Now, as Peter would say, hear me out. Those who entered through the “gate” of baptism into Christ, did do the good things such as taking care of those in need and healing the sick. They themselves were not good, because they did these graceful works, but they did them because Christ was in them and they were in Him. We too become attractive in Christ by how we live and do His deeds. Our actions become a more brilliant argument for Christ than any well-expressed verbal presentations. Peter’s words were powerful, but how he and the others lived their words and their identities moved the watchers into the early community of believers.
The Gospel consists of the verses following immediately the confrontation with the Pharisees about the curing of the man who had been born blind. Jesus had agreed with them at the very end of the previous chapter that indeed, they were blind and had failed to see who He was, to and for them.
John presents Jesus’ using a figure of speech. Jesus is the “Gate”. Those who enter through that Gate will be “shepherds” for the flock. Those who pretended to be the leaders before Jesus, (namely these very same Pharisees), were self-serving destroyers of the flock.
What we hear is a stronger statement about them. He calls them thieves and robbers. Jesus declares Himself to be the New Shepherd of the People of God and those who follow Him will learn His voice as well as the voices of the “stranger”. Jesus says that He, as shepherd knows each of us by name and calls to us individually to the abundant life.
In the Gospel accounts of the Resurrection narratives, Jesus came calling people by their names: Mary Magdala in the garden of Resurrection and Thomas who had doubted. Jesus went out calling to His flock whether they were on the road to Emmaus or out fishing in the dark. Somehow they came to recognize His voice, not so much by actual sound, but by how His voice sounded inside them. This then is the beginning of discernment of God’s calling.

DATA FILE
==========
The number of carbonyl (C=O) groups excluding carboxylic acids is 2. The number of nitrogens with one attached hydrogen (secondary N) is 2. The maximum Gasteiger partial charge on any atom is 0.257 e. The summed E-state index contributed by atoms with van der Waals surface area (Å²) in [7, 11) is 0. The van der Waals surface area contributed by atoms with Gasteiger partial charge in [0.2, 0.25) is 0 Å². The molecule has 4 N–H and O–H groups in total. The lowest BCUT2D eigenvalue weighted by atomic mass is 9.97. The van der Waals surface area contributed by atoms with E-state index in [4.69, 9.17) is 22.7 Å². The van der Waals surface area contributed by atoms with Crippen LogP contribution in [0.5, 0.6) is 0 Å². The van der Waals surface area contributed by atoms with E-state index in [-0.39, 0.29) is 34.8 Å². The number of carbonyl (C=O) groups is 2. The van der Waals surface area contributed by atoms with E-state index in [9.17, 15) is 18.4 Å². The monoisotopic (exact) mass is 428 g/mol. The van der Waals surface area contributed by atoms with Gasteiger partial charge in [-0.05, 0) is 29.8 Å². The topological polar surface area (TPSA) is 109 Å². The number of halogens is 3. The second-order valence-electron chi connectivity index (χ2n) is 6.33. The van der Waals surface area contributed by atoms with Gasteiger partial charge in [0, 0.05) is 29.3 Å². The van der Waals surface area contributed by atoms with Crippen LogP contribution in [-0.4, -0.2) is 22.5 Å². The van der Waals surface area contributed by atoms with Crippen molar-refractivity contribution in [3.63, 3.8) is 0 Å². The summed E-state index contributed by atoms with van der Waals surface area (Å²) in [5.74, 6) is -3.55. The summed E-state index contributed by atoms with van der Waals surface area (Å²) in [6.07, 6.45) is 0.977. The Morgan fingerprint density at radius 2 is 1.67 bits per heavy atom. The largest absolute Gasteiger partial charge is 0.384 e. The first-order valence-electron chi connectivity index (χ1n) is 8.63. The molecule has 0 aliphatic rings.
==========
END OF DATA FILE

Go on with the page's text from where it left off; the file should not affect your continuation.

The Pharisees guided the “Flock of God” by externally telling them what exactly they must do to be good. This was controlling and all on the external. The people had to listen to the words, but not the interior voice. The Voice of the Good Shepherd touches something deeper within us. The “name” is more than an appellation or title. Jesus calls to something of Himself which is buried within us. It resounds as an unexplainable harmony within us. External conformity is just that and not discernment. Conformity is immediate, instinctual, and fearful. John presents the Pharisees as “strangers” who forced conformity with a whip of fear.
Learning the Voice of Jesus takes reflection, time, and confrontation with our egoistic voices. We learn what disharmony sounds like and the necessity for approval which it demands. As we say, the bottom line is this (and it actually is for this Reflection): the relationship with God or the “call” is based on who God says we are and not upon what we have to do. What we do will then be a reflection of who we are.
“The Good shepherd is risen! He who laid down his life for his sheep, who died for his flock, he is risen, Alleluia.”
Collaborative Ministry Office Guestbook